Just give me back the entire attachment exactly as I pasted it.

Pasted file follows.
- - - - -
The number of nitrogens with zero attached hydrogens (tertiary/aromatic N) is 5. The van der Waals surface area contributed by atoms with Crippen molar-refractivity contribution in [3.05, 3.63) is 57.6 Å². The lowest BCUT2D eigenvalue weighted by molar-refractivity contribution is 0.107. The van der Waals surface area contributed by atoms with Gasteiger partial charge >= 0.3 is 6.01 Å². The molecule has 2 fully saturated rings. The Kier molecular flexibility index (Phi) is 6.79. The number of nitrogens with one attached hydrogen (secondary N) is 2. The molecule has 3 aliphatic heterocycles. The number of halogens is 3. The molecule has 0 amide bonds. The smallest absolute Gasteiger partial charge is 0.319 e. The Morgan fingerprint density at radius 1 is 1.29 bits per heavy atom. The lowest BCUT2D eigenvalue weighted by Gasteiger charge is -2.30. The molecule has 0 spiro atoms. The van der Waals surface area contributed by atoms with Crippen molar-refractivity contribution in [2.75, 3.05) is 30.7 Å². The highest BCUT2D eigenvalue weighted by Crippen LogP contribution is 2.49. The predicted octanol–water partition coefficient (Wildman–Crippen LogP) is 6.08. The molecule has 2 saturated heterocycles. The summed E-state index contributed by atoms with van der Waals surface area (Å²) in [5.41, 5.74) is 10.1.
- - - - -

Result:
The number of nitrogens with zero attached hydrogens (tertiary/aromatic N) is 5. The van der Waals surface area contributed by atoms with Crippen molar-refractivity contribution in [3.05, 3.63) is 57.6 Å². The lowest BCUT2D eigenvalue weighted by molar-refractivity contribution is 0.107. The van der Waals surface area contributed by atoms with Gasteiger partial charge >= 0.3 is 6.01 Å². The molecule has 2 fully saturated rings. The Kier molecular flexibility index (Phi) is 6.79. The number of nitrogens with one attached hydrogen (secondary N) is 2. The molecule has 3 aliphatic heterocycles. The number of halogens is 3. The molecule has 0 amide bonds. The smallest absolute Gasteiger partial charge is 0.319 e. The Morgan fingerprint density at radius 1 is 1.29 bits per heavy atom. The lowest BCUT2D eigenvalue weighted by Gasteiger charge is -2.30. The molecule has 0 spiro atoms. The van der Waals surface area contributed by atoms with Crippen molar-refractivity contribution in [2.75, 3.05) is 30.7 Å². The highest BCUT2D eigenvalue weighted by Crippen LogP contribution is 2.49. The predicted octanol–water partition coefficient (Wildman–Crippen LogP) is 6.08. The molecule has 2 saturated heterocycles. The summed E-state index contributed by atoms with van der Waals surface area (Å²) in [5.41, 5.74) is 10.1.